Polar Bears Face "Tipping Point"

Kieran Mulvaney
Analysis by Kieran Mulvaney
Tue May 25, 2010 04:48 PM ET

Polar bear populations are unlikely to decrease steadily and predictably as their sea ice habitat shrinks and thins due to climate change, says a new study by Canadian scientists. Rather, numbers are likely to decline gradually and then suddenly fall off a cliff as the bears reach a "tipping point" in relation to their deteriorating environment.

The reason polar bears have frequently been held up as the iconic species of climate change is that their survival is intimately and inextricably linked to sea ice. As Arctic sea ice declines in extent and thickness, the species' ongoing viability, at least in some areas of its range, is a cause for concern.

For example, this study documented a decline in the polar bear population in western Hudson Bay from 1984 to 2004, and found a strong correlation between the physical conditions of bears in the population and the state of the sea ice. Specifically, the longer the sea ice season, the healthier the bears; if the ice broke up earlier, or froze later, the bears tended to be skinnier. Polar_Bear_0319_-_23-11-06

In the new study, published in the journal Biological Conservation, Peter Molnar, Andrew Derocher, Gregory Thiemann and Mark Lewis developed mechanistic models to assess likely polar bear population trends under a variety of different sea ice scenarios. These scenarios considered the ability of adult polar bears to both hunt and find mates. As Matt Walker explains in this article for BBC News:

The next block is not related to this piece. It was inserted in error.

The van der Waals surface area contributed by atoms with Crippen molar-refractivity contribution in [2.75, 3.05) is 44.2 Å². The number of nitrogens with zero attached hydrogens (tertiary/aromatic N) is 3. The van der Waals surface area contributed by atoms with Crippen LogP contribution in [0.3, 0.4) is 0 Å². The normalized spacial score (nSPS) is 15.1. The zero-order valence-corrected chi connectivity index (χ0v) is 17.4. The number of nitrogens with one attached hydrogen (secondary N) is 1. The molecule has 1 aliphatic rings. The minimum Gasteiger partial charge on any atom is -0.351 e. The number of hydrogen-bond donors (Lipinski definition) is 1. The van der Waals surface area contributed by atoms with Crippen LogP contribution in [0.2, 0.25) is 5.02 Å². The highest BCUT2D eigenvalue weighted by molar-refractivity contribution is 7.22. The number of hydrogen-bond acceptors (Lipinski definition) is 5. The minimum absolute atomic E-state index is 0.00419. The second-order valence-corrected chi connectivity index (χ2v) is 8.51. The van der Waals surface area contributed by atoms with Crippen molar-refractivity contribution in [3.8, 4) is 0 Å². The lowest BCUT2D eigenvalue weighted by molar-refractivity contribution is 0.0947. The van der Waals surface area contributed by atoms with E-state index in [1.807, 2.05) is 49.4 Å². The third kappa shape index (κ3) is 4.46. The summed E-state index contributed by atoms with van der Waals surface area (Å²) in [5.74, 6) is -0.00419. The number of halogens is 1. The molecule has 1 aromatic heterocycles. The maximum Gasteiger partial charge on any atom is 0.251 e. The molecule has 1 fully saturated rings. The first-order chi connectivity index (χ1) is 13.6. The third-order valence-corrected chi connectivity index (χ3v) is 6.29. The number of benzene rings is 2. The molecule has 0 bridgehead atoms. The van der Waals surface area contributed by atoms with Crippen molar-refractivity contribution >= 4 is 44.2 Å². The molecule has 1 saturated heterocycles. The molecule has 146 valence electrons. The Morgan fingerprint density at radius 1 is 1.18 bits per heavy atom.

Male polar bears find females by wandering the ice, sniffing bear tracks they come across. If the tracks have been made by a female in mating condition, the male follows the tracks to her. The researchers modeled how this behavior would change as warming temperatures fragment sea ice. They also modeled the impact on the bears' survival. Southern populations of polar bears fast in summer, forced ashore as the sea ice melts. As these ice-free seasons lengthen, fewer bears are expected to have enough fat and protein stores to survive the fast. By developing a physiological model that estimates how fast a bear uses up its fat and protein stores, the researchers could estimate how long it takes a bear to die of starvation.

Using this method, Molnar and colleagues calculated that 3-6 percent of adult male polar bears in western Hudson Bay would die of starvation if sea ice conditions forced them to spend 120 days ashore. However, that starvation rate leaped to 28-48 percent if they were obliged to spend 180 days ashore.

They found similar non-linear trends when modeling mating behavior, and found that, for example, mating success in the Lancaster Sound sub-population in the Canadian Arctic could decline from 99 percent to 91 percent or even 72 percent, depending on the extent to which declining sea ice affected the efficiency of males' ability to search for females.

As Molnar told the BBC:

"As the climate warms, we may not see any substantial effect on polar bear reproduction and survival for a while, up until some threshold is passed, at which point reproduction and survival will decline dramatically and very rapidly."


Images: Angsar Walk (top) and Mila Zinkova